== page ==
The Highs and Lows of Hannibal
by Haylee Fisher (@haylee_fisher)
Hannibal aired its third episode last night, and while it was arguably the best one so far, the show is still suffering from ups and downs. This is a show I so desperately want to succeed, mainly because of the brilliant cast, but also because it comes from the mind of Bryan Fuller, whom I think is one of the most talented and creative people working in television today. I don’t think he gets enough credit for his innovative work and many of his shows have been cancelled before their time. I hope Hannibal doesn’t suffer from that fate, but if the good parts don’t outweigh the weaker parts soon, I’m scared that’s what will happen.
Audiences aren’t flocking to it as much as I, or more importantly, NBC, would like. While it has not been a ratings blowout, nothing on NBC is doing well this season. However, I think they would be wise to keep a show on air whose numbers remained the same through its second week, as opposed to dropping, as many tend to do. An audience of 4.3 million may not seem like a lot, but I think the reason it is experiencing low viewership is because it didn’t premiere before Fox’s The Following, A&E’s Bates Motel or even AMC’s The Walking Dead – it has too much competition from other horror shows already on TV. All have been renewed for next season, but it is still too early to tell what Hannibal‘s fate will be. But if it can hold on to those numbers, or even grow them, it should be okay.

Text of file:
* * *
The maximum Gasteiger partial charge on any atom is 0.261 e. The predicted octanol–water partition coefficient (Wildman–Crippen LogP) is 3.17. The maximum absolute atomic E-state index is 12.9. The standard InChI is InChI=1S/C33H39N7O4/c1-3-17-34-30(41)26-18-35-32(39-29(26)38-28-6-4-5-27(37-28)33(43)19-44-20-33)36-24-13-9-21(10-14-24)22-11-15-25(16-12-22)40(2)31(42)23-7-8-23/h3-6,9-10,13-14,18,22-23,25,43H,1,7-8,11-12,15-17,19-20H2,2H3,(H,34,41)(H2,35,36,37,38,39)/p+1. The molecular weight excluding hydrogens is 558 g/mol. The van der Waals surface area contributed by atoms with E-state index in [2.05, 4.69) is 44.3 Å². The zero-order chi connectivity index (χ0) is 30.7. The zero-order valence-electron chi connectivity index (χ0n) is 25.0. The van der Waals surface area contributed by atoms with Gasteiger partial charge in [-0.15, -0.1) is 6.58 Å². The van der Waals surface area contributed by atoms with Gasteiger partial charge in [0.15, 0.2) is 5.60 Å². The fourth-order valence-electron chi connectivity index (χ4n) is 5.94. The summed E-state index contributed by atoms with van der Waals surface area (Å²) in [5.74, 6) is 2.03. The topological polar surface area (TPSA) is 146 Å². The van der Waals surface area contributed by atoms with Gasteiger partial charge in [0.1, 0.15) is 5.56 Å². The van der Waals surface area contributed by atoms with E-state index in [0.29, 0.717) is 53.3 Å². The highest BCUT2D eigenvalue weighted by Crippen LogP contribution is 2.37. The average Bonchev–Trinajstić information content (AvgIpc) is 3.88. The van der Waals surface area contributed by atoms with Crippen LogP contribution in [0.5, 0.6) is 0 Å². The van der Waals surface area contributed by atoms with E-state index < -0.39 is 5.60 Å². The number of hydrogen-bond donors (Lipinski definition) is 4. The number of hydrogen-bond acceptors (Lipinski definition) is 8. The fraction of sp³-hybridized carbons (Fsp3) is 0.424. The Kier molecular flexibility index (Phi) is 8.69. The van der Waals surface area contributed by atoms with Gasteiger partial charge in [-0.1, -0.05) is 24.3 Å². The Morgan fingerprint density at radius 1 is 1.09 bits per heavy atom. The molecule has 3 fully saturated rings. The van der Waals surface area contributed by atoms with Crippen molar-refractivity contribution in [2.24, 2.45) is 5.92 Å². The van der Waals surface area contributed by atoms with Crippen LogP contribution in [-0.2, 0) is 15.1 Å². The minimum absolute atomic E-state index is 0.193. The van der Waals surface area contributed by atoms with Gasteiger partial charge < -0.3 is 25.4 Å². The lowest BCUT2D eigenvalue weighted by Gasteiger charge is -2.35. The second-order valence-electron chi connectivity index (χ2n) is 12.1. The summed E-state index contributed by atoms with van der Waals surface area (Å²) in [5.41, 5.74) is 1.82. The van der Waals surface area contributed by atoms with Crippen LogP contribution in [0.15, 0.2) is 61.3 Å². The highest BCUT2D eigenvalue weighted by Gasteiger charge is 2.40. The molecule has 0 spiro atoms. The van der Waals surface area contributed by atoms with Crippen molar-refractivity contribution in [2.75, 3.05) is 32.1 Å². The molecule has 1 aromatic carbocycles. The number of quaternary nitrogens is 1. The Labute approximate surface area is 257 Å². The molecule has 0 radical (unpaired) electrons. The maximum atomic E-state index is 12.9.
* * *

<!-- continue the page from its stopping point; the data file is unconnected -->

Another reason I think Hannibal isn’t pulling viewers in is because it has been concentrating on secondary characters too much. The show is called Hannibal, but I feel like I know more about Will Graham than I do about Dr. Lecter! Yes, there is a certain amount of exposition to be expected, but I want to learn more about why Hannibal is the way that he is sooner rather than later. Granted, I have not read Thomas Harris’ books nor have I seen the Hannibal movies, so that may be a disadvantage on my part, but previous works shouldn’t be necessary to jump in to a TV show. Last night’s episode dug deeper into Hannibal’s backstory, though, which I appreciated, and I hope the show continues on that trend.
That is not to say Hannibal is a bad show. No, it’s quite the opposite. It employs complex storylines to keep the audience guessing. It teases the audience with violence without being excessive. It leaves the audience wanting more every episode. But don’t take it from me – take it from the critics who are reviewing it as one of the best shows of midseason. If you are a horror fan, a Hannibal fan, or even a Bryan Fuller fan, you must tune in to this show. The acting is masterful and the writing is ingenious. Prove NBC’s detractors wrong and show them a cutting edge show like this deserves to stay on the air for years to come.